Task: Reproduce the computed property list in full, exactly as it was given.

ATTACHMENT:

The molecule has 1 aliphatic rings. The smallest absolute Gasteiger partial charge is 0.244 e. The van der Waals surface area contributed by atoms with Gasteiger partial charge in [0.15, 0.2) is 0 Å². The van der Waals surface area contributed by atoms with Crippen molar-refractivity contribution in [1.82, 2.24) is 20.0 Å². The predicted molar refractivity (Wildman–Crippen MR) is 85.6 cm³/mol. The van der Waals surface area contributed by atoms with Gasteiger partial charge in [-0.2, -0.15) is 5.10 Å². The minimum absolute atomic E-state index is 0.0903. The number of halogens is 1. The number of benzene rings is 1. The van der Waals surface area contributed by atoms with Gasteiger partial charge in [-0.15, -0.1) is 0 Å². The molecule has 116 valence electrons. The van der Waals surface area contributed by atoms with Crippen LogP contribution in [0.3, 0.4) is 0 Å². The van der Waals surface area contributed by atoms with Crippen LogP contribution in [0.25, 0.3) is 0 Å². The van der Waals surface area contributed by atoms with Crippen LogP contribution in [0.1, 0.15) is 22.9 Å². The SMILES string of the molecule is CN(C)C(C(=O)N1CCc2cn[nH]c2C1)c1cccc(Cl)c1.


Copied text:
The molecule has 1 aliphatic rings. The smallest absolute Gasteiger partial charge is 0.244 e. The van der Waals surface area contributed by atoms with Gasteiger partial charge in [0.15, 0.2) is 0 Å². The van der Waals surface area contributed by atoms with Crippen molar-refractivity contribution in [1.82, 2.24) is 20.0 Å². The predicted molar refractivity (Wildman–Crippen MR) is 85.6 cm³/mol. The van der Waals surface area contributed by atoms with Gasteiger partial charge in [-0.2, -0.15) is 5.10 Å². The minimum absolute atomic E-state index is 0.0903. The number of halogens is 1. The number of benzene rings is 1. The van der Waals surface area contributed by atoms with Gasteiger partial charge in [-0.15, -0.1) is 0 Å². The molecule has 116 valence electrons. The van der Waals surface area contributed by atoms with Crippen LogP contribution in [0.3, 0.4) is 0 Å². The van der Waals surface area contributed by atoms with Crippen LogP contribution in [0.25, 0.3) is 0 Å². The van der Waals surface area contributed by atoms with Crippen LogP contribution in [0.1, 0.15) is 22.9 Å². The SMILES string of the molecule is CN(C)C(C(=O)N1CCc2cn[nH]c2C1)c1cccc(Cl)c1.